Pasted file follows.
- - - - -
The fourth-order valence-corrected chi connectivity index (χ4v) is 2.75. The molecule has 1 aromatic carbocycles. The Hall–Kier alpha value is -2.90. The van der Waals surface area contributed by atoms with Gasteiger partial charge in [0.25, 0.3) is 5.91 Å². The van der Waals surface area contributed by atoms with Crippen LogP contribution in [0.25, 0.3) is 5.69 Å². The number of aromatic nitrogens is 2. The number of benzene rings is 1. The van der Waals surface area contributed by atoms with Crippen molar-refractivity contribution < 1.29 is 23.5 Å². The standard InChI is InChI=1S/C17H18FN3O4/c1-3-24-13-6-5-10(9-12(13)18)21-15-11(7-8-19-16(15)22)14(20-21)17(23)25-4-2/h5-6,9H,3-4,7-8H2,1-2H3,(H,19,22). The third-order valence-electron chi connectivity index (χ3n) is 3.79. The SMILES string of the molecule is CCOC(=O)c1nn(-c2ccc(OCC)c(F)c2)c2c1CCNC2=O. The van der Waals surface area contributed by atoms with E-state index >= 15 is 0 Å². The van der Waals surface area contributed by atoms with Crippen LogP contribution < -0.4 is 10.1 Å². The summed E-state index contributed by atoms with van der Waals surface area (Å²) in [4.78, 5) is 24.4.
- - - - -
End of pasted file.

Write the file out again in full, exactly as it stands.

The fourth-order valence-corrected chi connectivity index (χ4v) is 2.75. The molecule has 1 aromatic carbocycles. The Hall–Kier alpha value is -2.90. The van der Waals surface area contributed by atoms with Gasteiger partial charge in [0.25, 0.3) is 5.91 Å². The van der Waals surface area contributed by atoms with Crippen LogP contribution in [0.25, 0.3) is 5.69 Å². The number of aromatic nitrogens is 2. The number of benzene rings is 1. The van der Waals surface area contributed by atoms with Crippen molar-refractivity contribution < 1.29 is 23.5 Å². The standard InChI is InChI=1S/C17H18FN3O4/c1-3-24-13-6-5-10(9-12(13)18)21-15-11(7-8-19-16(15)22)14(20-21)17(23)25-4-2/h5-6,9H,3-4,7-8H2,1-2H3,(H,19,22). The third-order valence-electron chi connectivity index (χ3n) is 3.79. The SMILES string of the molecule is CCOC(=O)c1nn(-c2ccc(OCC)c(F)c2)c2c1CCNC2=O. The van der Waals surface area contributed by atoms with E-state index >= 15 is 0 Å². The van der Waals surface area contributed by atoms with Crippen LogP contribution < -0.4 is 10.1 Å². The summed E-state index contributed by atoms with van der Waals surface area (Å²) in [4.78, 5) is 24.4.